I grew up in a large family (I’m the youngest of 7) in Rogersville and spent alot of time in the woods climbing trees and being fascinated by nature and it’s beauty. 

My parents are very artistic and they showed me their creative process. My mother is a painter and I used to watch her paint while my father is a musician and I used to listen to him sing and play the guitar while he wrote songs. It’s a rich environment to grow up in for someone who has a creative spirit.”

Deer Knitting 2

Above: Deer Knitting

A Lovely Mourning 2

Above: A Lovely Mourning

Giraffe Family 2

Above: Giraffe Family

Melissa explained her process for creating these wonderful figures, that seem to arise out of a well balanced blend: a delightful exuberance for nature and a darkly humourous view of humanity. She says, “Once I have found a subject matter, I sculpt the piece solid and hollow it out, once it is hard enough not to distort.  I apply underglazes like paint to add color.  Then I fire in a kiln to a bisque temperature.  After, I apply an oxide stain to darken the work and enhance the lines and textures.”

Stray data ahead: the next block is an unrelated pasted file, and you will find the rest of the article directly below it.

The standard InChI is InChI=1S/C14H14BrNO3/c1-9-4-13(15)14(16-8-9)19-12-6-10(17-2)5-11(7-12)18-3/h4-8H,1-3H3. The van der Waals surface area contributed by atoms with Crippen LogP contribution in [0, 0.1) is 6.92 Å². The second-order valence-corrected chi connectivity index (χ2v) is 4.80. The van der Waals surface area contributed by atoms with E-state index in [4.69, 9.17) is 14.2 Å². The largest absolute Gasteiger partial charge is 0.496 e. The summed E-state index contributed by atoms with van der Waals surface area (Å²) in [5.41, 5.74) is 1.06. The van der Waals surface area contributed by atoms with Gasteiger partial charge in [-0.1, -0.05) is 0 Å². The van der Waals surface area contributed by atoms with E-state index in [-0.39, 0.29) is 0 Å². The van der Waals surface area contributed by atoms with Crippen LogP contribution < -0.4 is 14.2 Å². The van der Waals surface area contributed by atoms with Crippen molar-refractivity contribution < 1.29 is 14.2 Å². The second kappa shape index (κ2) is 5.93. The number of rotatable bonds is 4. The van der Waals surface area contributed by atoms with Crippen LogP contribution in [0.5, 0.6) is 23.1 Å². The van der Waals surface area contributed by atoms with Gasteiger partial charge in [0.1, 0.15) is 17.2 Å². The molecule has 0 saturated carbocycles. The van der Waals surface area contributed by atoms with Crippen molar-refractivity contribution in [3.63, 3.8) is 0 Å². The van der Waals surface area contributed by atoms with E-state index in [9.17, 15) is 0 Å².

Mr. and Mrs. Bear 2MEL work 2


Above: Mr. & Mrs. Bear; Melissa at work in her studio.

Watch for my next post when I will introduce you to two painters who have just joined the gallery: Marie Fox and Andrea Brewer.







The Strathbutler Award: A tradition of excellence in New Brunswick Visual Arts

Based on the considered recommendation of a professional jury, the Board of Directors of the Sheila Hugh Mackay Foundation announces that Paul Mathieson has been selected as the 2015 recipient of the Strathbutler Award. Mr. Mathieson joins a celebrated list of Strathbutler artists whose work has enriched the cultural fabric of New Brunswick.


Jurors Toby Bruce, Hannah Claus and Francois Morelli lauded the Kingston resident for his work and his many contributions to the cultural fabric of New Brunswick.